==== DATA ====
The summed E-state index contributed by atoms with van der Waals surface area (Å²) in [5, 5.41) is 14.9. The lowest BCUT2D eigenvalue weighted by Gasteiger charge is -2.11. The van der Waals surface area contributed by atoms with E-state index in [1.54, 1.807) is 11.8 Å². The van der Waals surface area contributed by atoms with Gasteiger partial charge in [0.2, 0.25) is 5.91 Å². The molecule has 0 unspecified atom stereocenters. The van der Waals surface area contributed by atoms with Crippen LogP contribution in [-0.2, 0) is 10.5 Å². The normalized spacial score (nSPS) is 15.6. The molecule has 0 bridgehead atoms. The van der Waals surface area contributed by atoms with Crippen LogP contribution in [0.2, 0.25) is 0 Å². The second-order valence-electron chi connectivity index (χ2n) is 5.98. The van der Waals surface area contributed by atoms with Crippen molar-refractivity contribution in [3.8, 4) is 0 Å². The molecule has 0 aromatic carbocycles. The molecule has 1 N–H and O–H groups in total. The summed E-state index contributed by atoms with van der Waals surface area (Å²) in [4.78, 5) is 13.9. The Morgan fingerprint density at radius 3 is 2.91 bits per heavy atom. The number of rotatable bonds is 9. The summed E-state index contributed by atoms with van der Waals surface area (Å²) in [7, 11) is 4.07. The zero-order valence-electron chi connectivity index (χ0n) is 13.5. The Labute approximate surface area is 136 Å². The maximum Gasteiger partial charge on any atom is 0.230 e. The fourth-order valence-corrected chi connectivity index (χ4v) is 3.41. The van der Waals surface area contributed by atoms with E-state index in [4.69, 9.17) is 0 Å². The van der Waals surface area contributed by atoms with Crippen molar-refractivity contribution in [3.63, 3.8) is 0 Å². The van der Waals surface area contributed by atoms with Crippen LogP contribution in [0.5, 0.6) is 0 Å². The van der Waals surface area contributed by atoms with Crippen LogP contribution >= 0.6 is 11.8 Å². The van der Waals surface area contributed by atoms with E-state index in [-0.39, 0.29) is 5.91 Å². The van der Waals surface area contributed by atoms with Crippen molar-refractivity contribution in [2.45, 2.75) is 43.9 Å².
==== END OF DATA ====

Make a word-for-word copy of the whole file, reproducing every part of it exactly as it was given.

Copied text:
The summed E-state index contributed by atoms with van der Waals surface area (Å²) in [5, 5.41) is 14.9. The lowest BCUT2D eigenvalue weighted by Gasteiger charge is -2.11. The van der Waals surface area contributed by atoms with E-state index in [1.54, 1.807) is 11.8 Å². The van der Waals surface area contributed by atoms with Gasteiger partial charge in [0.2, 0.25) is 5.91 Å². The molecule has 0 unspecified atom stereocenters. The van der Waals surface area contributed by atoms with Crippen LogP contribution in [-0.2, 0) is 10.5 Å². The normalized spacial score (nSPS) is 15.6. The molecule has 0 bridgehead atoms. The van der Waals surface area contributed by atoms with Crippen LogP contribution in [0.2, 0.25) is 0 Å². The second-order valence-electron chi connectivity index (χ2n) is 5.98. The van der Waals surface area contributed by atoms with Crippen molar-refractivity contribution in [3.8, 4) is 0 Å². The molecule has 0 aromatic carbocycles. The molecule has 1 N–H and O–H groups in total. The summed E-state index contributed by atoms with van der Waals surface area (Å²) in [4.78, 5) is 13.9. The Morgan fingerprint density at radius 3 is 2.91 bits per heavy atom. The number of rotatable bonds is 9. The summed E-state index contributed by atoms with van der Waals surface area (Å²) in [7, 11) is 4.07. The zero-order valence-electron chi connectivity index (χ0n) is 13.5. The Labute approximate surface area is 136 Å². The maximum Gasteiger partial charge on any atom is 0.230 e. The fourth-order valence-corrected chi connectivity index (χ4v) is 3.41. The van der Waals surface area contributed by atoms with E-state index in [4.69, 9.17) is 0 Å². The van der Waals surface area contributed by atoms with Crippen molar-refractivity contribution in [3.63, 3.8) is 0 Å². The van der Waals surface area contributed by atoms with Crippen LogP contribution in [0.5, 0.6) is 0 Å². The van der Waals surface area contributed by atoms with Crippen LogP contribution >= 0.6 is 11.8 Å². The van der Waals surface area contributed by atoms with E-state index in [-0.39, 0.29) is 5.91 Å². The van der Waals surface area contributed by atoms with Crippen molar-refractivity contribution in [2.45, 2.75) is 43.9 Å².